A couple years ago, my therapist and I had a discussion about joy and happiness. This was during a time when there was a lot more sad than glad going on in my life. There was a lot more hard than easy. A lot more grieving than celebrating. Much of this centered around a difficult parenting season, but there were several major things going on in my life right then that contributed. Both of them, joy and happiness, seemed like far off dreams.

I said that my goal was to be joyful because joy transcends circumstances and happiness is dependent on circumstances. My therapist, being the fan of definitions and nuances of words that he is, replied that the word “happiness” can refer to what is happening right now, as in being happy in whatever is happening and not just when positive things are happening. He said he likes to think of it as being happy no matter what is happening.

After my session, I stopped at the store to pick up a few groceries. On the endcap in the housewares department was a display featuring cups and coffee mugs that said, you guessed it, “happiness.” I decided that bit of serendipity seemed as good a reason as any to buy it. So I picked up a “happiness” cup for a few dollars which became my “water cup” at work. Do you have one drinking cup that you use all the time for water at work? Every time I took a drink or saw it sitting on my desk, I had a reminder that happiness can be found in any circumstance. I needed that reminder almost as much as I needed air to breathe, especially as things seemed to be getting worse and not better. I needed to know that I would survive. I needed to know that I would be okay. I needed to know that someday, even if I wasn’t able to yet in those circumstances, I could be happy.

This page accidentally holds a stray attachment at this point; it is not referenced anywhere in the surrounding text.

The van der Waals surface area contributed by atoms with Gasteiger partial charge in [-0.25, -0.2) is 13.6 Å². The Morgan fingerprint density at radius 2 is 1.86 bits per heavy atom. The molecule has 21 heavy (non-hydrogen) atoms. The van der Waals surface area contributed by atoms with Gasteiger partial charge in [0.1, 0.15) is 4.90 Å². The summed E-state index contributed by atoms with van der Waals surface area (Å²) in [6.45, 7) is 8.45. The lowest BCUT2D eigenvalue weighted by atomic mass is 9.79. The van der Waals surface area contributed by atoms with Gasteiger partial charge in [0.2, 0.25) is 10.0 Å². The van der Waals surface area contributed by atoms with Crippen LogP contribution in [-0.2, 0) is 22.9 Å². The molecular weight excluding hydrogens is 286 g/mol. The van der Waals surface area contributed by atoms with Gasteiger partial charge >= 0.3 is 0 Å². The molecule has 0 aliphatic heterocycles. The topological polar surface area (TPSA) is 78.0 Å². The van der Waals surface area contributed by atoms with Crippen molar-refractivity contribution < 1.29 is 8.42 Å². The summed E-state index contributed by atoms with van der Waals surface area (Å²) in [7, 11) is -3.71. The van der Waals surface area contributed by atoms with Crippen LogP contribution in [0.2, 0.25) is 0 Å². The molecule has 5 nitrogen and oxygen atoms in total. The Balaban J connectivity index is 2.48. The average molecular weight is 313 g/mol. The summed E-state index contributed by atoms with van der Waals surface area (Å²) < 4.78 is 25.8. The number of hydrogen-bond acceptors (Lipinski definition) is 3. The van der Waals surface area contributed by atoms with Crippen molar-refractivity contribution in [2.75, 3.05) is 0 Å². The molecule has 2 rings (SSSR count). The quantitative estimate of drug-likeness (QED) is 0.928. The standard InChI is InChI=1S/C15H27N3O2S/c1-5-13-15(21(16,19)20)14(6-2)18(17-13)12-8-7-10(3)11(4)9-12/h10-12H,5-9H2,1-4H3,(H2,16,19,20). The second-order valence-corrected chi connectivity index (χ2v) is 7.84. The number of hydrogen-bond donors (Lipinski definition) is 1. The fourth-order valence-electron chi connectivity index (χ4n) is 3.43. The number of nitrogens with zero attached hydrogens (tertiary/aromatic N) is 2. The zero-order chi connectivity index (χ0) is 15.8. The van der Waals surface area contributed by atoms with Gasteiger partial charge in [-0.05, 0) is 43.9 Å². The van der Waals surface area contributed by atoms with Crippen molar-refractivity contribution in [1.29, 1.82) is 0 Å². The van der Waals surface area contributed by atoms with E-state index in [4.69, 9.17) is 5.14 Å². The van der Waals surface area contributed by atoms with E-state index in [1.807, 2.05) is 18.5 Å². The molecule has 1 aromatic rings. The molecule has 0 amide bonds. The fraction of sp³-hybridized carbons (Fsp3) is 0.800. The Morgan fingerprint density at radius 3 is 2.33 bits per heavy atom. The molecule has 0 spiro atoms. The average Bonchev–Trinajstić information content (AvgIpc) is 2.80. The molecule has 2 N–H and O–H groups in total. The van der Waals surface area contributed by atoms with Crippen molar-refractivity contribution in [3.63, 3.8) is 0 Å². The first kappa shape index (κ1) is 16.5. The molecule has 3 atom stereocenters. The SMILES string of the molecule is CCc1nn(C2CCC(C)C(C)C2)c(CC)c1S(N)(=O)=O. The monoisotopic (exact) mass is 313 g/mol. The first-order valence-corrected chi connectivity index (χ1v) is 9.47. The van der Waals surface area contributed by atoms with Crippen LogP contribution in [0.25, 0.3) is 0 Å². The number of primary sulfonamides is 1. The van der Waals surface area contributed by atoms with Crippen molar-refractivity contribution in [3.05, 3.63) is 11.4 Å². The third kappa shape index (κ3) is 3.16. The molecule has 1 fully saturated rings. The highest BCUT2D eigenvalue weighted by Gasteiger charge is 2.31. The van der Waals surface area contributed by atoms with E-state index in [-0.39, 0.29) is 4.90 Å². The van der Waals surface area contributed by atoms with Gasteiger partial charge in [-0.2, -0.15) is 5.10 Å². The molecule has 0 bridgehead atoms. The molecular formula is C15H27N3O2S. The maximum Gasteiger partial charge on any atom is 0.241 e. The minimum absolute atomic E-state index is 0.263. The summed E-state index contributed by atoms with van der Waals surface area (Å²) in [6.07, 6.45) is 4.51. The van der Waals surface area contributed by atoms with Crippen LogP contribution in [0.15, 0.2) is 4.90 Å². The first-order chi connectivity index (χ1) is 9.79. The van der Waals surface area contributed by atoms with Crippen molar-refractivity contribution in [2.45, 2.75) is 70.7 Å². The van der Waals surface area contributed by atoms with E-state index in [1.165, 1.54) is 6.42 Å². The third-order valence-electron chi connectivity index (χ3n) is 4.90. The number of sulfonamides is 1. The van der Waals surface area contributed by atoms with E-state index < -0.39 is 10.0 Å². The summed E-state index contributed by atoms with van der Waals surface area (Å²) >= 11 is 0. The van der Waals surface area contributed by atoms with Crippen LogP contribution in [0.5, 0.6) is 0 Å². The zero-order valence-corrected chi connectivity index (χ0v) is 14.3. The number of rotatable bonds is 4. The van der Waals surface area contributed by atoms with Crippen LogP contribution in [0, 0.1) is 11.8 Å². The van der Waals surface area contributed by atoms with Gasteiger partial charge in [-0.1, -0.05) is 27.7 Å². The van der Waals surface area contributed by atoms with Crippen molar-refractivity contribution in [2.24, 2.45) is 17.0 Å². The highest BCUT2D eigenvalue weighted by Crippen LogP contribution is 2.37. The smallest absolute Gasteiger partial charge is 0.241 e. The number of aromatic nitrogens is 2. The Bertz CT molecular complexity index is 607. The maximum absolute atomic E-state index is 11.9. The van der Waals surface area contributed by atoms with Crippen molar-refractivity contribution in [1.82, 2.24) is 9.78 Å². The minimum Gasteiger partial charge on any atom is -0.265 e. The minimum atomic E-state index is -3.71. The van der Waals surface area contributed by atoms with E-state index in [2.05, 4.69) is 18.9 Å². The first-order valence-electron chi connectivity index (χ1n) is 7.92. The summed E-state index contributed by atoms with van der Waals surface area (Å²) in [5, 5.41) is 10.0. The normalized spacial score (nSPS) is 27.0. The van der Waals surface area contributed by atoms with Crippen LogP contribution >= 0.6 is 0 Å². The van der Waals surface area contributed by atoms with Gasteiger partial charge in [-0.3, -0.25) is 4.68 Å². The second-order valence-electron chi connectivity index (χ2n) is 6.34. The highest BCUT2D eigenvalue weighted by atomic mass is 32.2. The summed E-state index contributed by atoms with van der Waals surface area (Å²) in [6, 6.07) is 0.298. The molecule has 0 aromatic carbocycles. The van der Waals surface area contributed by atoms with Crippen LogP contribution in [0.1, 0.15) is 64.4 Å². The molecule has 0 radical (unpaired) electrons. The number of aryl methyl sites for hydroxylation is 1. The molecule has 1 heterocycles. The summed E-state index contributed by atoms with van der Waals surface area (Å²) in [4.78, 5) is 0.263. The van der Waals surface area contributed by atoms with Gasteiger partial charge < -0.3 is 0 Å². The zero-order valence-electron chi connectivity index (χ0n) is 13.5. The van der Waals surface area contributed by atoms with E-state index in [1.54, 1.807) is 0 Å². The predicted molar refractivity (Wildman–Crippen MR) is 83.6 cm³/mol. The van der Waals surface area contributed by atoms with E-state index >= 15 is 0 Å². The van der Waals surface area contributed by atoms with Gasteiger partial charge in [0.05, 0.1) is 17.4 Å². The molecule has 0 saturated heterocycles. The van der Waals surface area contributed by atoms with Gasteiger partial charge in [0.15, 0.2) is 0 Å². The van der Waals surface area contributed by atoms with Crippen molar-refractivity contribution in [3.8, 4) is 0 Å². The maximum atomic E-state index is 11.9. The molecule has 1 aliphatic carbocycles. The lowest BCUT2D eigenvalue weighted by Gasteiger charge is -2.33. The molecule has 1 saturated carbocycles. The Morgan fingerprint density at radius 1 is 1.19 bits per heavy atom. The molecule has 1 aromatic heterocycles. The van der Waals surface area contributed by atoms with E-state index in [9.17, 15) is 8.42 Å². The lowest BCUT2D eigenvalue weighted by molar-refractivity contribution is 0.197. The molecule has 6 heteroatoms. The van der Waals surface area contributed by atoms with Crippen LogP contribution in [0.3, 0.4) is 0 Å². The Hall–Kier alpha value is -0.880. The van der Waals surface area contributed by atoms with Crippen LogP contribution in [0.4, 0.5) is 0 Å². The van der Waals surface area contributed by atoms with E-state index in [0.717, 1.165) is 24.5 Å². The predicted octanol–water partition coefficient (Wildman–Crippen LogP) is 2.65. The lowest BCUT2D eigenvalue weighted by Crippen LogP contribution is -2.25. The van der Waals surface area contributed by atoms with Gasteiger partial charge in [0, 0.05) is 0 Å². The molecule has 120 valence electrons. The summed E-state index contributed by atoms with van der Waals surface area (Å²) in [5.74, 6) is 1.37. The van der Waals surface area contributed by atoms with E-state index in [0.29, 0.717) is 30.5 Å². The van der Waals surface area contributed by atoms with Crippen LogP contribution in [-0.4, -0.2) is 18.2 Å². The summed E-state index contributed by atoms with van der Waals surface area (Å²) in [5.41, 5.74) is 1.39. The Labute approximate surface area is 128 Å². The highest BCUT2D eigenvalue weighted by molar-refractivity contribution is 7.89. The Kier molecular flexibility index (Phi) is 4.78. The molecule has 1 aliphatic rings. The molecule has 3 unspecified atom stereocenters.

And then, only a month later, at the end of a week that felt like more than a nightmare than real life, I dropped the cup on the floor.

And my happiness broke.

My happiness broke

I shut myself in my office and cried. Because it was just a cup, but it wasn’t just a cup. The cup that symbolized so much for me served as a metaphor for that season.

And the day got harder.

And then, a few hours later, one of the hard situations showed a glimmer of hope. Just a tiny sliver of light. Not much. But enough to give me strength to hold on a little longer.

The cup no longer holds water, obviously, but I just couldn’t throw it away. I gave it a purpose and set in on my window sill holding dry erase markers.

It seems silly, I know, that the cup means so much to me, but I can’t look at it without remembering the conversation with my therapist about being happy in whatever is happening. I can’t look at it without remembering how the cup practically jumped in to my cart that day. I can’t look at it without remembering the day my happiness broke.

That was two years ago today.

The last two years have been filled with a lot of sad, a lot of hard, and a lot of grieving. But they’ve also been filled with a lot of joy and celebration and, yes, happiness.

I still need a reminder that I can be happy, that I can be joyful, that everything will be okay. That I will be okay.

But I am filled with gratitude that when my happiness broke, I did not.


4 thoughts on “Happiness

  1. Nice belated read, Mary. I guess my “happiness” cups all have an Ohio State logo on then, strange. You may diagnosis.


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